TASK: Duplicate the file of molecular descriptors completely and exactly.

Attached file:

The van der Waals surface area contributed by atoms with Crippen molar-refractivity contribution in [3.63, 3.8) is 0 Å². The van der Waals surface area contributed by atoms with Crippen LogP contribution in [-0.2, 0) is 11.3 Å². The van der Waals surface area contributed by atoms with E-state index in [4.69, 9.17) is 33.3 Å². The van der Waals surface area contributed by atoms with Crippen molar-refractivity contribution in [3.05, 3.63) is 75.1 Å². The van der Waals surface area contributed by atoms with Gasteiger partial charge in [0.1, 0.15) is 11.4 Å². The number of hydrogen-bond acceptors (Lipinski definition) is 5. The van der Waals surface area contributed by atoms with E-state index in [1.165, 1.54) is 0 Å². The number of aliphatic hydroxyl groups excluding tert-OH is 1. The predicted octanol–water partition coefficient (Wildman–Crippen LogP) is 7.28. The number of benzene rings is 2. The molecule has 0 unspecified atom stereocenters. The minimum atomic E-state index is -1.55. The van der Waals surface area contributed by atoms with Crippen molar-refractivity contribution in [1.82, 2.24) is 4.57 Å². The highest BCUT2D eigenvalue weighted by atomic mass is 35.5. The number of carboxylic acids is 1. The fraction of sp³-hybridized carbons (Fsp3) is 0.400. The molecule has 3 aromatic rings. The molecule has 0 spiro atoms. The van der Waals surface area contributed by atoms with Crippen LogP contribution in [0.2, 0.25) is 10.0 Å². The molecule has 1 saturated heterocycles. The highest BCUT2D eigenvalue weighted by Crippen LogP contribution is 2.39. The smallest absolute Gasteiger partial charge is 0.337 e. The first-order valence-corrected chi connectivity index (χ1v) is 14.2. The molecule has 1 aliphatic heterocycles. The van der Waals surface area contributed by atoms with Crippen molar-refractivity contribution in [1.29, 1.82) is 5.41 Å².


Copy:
The van der Waals surface area contributed by atoms with Crippen molar-refractivity contribution in [3.63, 3.8) is 0 Å². The van der Waals surface area contributed by atoms with Crippen LogP contribution in [-0.2, 0) is 11.3 Å². The van der Waals surface area contributed by atoms with E-state index in [4.69, 9.17) is 33.3 Å². The van der Waals surface area contributed by atoms with Crippen molar-refractivity contribution in [3.05, 3.63) is 75.1 Å². The van der Waals surface area contributed by atoms with Gasteiger partial charge in [0.1, 0.15) is 11.4 Å². The number of hydrogen-bond acceptors (Lipinski definition) is 5. The van der Waals surface area contributed by atoms with E-state index in [1.165, 1.54) is 0 Å². The number of aliphatic hydroxyl groups excluding tert-OH is 1. The predicted octanol–water partition coefficient (Wildman–Crippen LogP) is 7.28. The number of benzene rings is 2. The molecule has 0 unspecified atom stereocenters. The minimum atomic E-state index is -1.55. The van der Waals surface area contributed by atoms with Crippen molar-refractivity contribution in [1.82, 2.24) is 4.57 Å². The highest BCUT2D eigenvalue weighted by atomic mass is 35.5. The number of carboxylic acids is 1. The fraction of sp³-hybridized carbons (Fsp3) is 0.400. The molecule has 3 aromatic rings. The molecule has 0 spiro atoms. The van der Waals surface area contributed by atoms with Crippen LogP contribution in [0.2, 0.25) is 10.0 Å². The molecule has 1 saturated heterocycles. The highest BCUT2D eigenvalue weighted by Crippen LogP contribution is 2.39. The smallest absolute Gasteiger partial charge is 0.337 e. The first-order valence-corrected chi connectivity index (χ1v) is 14.2. The molecule has 1 aliphatic heterocycles. The van der Waals surface area contributed by atoms with Crippen molar-refractivity contribution in [1.29, 1.82) is 5.41 Å².